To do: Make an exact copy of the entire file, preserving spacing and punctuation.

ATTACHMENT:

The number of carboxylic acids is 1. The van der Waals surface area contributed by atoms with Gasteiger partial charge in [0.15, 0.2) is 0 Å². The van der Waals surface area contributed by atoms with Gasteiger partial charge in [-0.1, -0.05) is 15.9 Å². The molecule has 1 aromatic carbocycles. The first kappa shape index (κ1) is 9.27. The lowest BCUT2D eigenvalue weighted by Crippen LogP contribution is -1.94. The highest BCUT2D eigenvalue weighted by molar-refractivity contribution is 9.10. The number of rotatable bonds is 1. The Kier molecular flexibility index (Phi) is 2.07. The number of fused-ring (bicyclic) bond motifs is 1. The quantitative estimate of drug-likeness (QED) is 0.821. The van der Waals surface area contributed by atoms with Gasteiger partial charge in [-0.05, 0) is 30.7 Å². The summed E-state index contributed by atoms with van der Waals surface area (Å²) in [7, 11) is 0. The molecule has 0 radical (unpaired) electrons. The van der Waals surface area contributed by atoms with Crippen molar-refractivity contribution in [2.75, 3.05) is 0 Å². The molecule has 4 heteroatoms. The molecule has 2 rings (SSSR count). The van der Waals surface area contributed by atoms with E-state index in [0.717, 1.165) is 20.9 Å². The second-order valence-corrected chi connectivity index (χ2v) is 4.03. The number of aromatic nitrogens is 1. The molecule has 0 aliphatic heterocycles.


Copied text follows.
The number of carboxylic acids is 1. The van der Waals surface area contributed by atoms with Gasteiger partial charge in [0.15, 0.2) is 0 Å². The van der Waals surface area contributed by atoms with Gasteiger partial charge in [-0.1, -0.05) is 15.9 Å². The molecule has 1 aromatic carbocycles. The first kappa shape index (κ1) is 9.27. The lowest BCUT2D eigenvalue weighted by Crippen LogP contribution is -1.94. The highest BCUT2D eigenvalue weighted by molar-refractivity contribution is 9.10. The number of rotatable bonds is 1. The Kier molecular flexibility index (Phi) is 2.07. The number of fused-ring (bicyclic) bond motifs is 1. The quantitative estimate of drug-likeness (QED) is 0.821. The van der Waals surface area contributed by atoms with Gasteiger partial charge in [-0.05, 0) is 30.7 Å². The summed E-state index contributed by atoms with van der Waals surface area (Å²) in [7, 11) is 0. The molecule has 0 radical (unpaired) electrons. The van der Waals surface area contributed by atoms with Crippen molar-refractivity contribution in [2.75, 3.05) is 0 Å². The molecule has 4 heteroatoms. The molecule has 2 rings (SSSR count). The van der Waals surface area contributed by atoms with E-state index in [0.717, 1.165) is 20.9 Å². The second-order valence-corrected chi connectivity index (χ2v) is 4.03. The number of aromatic nitrogens is 1. The molecule has 0 aliphatic heterocycles.